ERIC Number: ED373474
Record Type: RIE
Publication Date: 1993-Aug
Determinants of Attitudes toward People with Disabilities.
Esses, Victoria M.; And Others
This study examined the applicability of a multicomponent model to understanding the bases of attitudes toward people with disabilities. The 108 students (65 females, 43 males) reported their attitudes toward three groups -- amputees, people with AIDS (Acquired Immune Deficiency Syndrome), and the chronically depressed. They also completed measures of four potential components of attitudes toward the groups: (1) stereotypes, (2) symbolic beliefs, (3) emotions, and (4) attributions of control. Results demonstrated that, although the components accounted for a significant proportion of the variance in attitudes toward all groups, the pattern of prediction of attitudes differed considerably among groups. Findings indicate that men had less favorable attitudes toward people who are chronically depressed than did women, with perceived control being the sole predictor of men's attitudes toward this group. Results suggest that the elimination of prejudicial attitudes will require a heterogeneous approach since components of attitudes appear to be strongly dependent on the type of disability in question. Discussion focuses on the nature of attitudes toward people with disabilities and on potential means of eliminating prejudicial attitudes. (DB)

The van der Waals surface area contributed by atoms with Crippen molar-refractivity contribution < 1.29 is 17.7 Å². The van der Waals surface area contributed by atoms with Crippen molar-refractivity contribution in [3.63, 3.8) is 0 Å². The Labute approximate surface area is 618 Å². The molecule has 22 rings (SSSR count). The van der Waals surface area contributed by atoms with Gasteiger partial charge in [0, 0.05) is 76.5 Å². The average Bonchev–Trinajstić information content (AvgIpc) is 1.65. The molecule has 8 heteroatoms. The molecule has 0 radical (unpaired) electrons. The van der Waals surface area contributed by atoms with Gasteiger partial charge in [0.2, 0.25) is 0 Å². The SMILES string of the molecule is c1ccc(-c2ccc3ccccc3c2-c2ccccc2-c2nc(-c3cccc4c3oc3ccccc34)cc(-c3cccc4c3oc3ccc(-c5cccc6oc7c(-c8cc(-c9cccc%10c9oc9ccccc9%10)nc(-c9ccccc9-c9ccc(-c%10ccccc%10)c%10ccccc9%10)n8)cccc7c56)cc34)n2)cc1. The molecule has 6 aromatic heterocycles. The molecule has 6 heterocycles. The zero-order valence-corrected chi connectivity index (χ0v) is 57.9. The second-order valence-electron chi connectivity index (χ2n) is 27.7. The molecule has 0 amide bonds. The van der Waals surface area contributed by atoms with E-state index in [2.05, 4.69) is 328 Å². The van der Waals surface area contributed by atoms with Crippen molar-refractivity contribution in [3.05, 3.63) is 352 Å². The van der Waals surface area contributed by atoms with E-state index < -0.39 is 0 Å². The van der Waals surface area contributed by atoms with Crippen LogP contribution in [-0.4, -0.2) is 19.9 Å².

Publication Type: Speeches/Meeting Papers; Reports - Research
Education Level: N/A
Authoring Institution: N/A
Note: Paper presented at the 1993 Annual Meeting of the American Psychological Association (101st, Toronto, Ontario, Canada, August 20-24, 1993).